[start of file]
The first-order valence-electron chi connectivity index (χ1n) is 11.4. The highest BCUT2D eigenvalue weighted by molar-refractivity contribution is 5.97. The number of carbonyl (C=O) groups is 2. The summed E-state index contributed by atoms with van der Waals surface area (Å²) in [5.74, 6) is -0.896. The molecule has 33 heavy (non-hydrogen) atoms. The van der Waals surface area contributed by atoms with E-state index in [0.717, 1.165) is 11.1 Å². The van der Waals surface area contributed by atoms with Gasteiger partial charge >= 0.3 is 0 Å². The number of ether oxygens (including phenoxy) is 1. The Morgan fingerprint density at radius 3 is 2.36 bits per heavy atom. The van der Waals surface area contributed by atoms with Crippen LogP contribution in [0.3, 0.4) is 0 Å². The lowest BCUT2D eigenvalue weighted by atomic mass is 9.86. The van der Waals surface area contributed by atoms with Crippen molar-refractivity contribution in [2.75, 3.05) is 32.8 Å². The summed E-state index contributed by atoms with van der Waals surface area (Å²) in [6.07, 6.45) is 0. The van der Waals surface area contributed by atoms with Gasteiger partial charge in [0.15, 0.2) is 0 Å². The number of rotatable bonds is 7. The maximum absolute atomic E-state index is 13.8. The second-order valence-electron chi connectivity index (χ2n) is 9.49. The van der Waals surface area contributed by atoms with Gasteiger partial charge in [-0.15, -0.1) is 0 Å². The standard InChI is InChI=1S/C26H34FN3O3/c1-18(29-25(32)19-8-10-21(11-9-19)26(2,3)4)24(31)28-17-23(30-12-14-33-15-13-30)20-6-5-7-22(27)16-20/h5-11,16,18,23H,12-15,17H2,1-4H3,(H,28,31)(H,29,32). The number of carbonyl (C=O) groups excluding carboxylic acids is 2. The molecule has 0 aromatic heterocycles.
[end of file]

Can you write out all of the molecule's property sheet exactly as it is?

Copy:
The first-order valence-electron chi connectivity index (χ1n) is 11.4. The highest BCUT2D eigenvalue weighted by molar-refractivity contribution is 5.97. The number of carbonyl (C=O) groups is 2. The summed E-state index contributed by atoms with van der Waals surface area (Å²) in [5.74, 6) is -0.896. The molecule has 33 heavy (non-hydrogen) atoms. The van der Waals surface area contributed by atoms with E-state index in [0.717, 1.165) is 11.1 Å². The van der Waals surface area contributed by atoms with Gasteiger partial charge >= 0.3 is 0 Å². The number of ether oxygens (including phenoxy) is 1. The Morgan fingerprint density at radius 3 is 2.36 bits per heavy atom. The van der Waals surface area contributed by atoms with Crippen LogP contribution in [0.3, 0.4) is 0 Å². The lowest BCUT2D eigenvalue weighted by atomic mass is 9.86. The van der Waals surface area contributed by atoms with Crippen molar-refractivity contribution in [2.75, 3.05) is 32.8 Å². The summed E-state index contributed by atoms with van der Waals surface area (Å²) in [6.07, 6.45) is 0. The van der Waals surface area contributed by atoms with Gasteiger partial charge in [0.15, 0.2) is 0 Å². The number of rotatable bonds is 7. The maximum absolute atomic E-state index is 13.8. The second-order valence-electron chi connectivity index (χ2n) is 9.49. The van der Waals surface area contributed by atoms with Gasteiger partial charge in [-0.15, -0.1) is 0 Å². The standard InChI is InChI=1S/C26H34FN3O3/c1-18(29-25(32)19-8-10-21(11-9-19)26(2,3)4)24(31)28-17-23(30-12-14-33-15-13-30)20-6-5-7-22(27)16-20/h5-11,16,18,23H,12-15,17H2,1-4H3,(H,28,31)(H,29,32). The number of carbonyl (C=O) groups excluding carboxylic acids is 2. The molecule has 0 aromatic heterocycles.